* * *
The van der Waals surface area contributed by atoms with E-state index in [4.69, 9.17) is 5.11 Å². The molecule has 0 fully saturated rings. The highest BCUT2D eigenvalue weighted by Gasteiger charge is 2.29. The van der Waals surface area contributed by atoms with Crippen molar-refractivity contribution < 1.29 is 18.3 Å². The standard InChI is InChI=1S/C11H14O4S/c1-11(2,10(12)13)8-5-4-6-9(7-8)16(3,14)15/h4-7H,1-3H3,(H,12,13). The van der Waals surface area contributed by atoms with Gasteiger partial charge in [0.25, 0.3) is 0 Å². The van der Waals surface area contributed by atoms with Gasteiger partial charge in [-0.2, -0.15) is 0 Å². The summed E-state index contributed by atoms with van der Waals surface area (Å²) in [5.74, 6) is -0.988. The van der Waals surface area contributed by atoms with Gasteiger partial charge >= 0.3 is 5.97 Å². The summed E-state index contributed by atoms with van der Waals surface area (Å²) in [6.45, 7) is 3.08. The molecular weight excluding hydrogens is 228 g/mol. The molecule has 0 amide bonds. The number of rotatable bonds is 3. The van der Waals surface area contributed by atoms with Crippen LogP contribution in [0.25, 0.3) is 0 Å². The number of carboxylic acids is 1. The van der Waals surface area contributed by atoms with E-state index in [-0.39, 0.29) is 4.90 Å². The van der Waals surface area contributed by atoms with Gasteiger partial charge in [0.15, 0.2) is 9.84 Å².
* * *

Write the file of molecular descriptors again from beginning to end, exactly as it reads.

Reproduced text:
The van der Waals surface area contributed by atoms with E-state index in [4.69, 9.17) is 5.11 Å². The molecule has 0 fully saturated rings. The highest BCUT2D eigenvalue weighted by Gasteiger charge is 2.29. The van der Waals surface area contributed by atoms with Crippen molar-refractivity contribution < 1.29 is 18.3 Å². The standard InChI is InChI=1S/C11H14O4S/c1-11(2,10(12)13)8-5-4-6-9(7-8)16(3,14)15/h4-7H,1-3H3,(H,12,13). The van der Waals surface area contributed by atoms with Gasteiger partial charge in [0.25, 0.3) is 0 Å². The van der Waals surface area contributed by atoms with Gasteiger partial charge in [-0.2, -0.15) is 0 Å². The summed E-state index contributed by atoms with van der Waals surface area (Å²) in [5.74, 6) is -0.988. The van der Waals surface area contributed by atoms with Gasteiger partial charge >= 0.3 is 5.97 Å². The summed E-state index contributed by atoms with van der Waals surface area (Å²) in [6.45, 7) is 3.08. The molecular weight excluding hydrogens is 228 g/mol. The molecule has 0 amide bonds. The number of rotatable bonds is 3. The van der Waals surface area contributed by atoms with Crippen LogP contribution in [0.25, 0.3) is 0 Å². The number of carboxylic acids is 1. The van der Waals surface area contributed by atoms with E-state index in [-0.39, 0.29) is 4.90 Å². The van der Waals surface area contributed by atoms with Gasteiger partial charge in [0.15, 0.2) is 9.84 Å².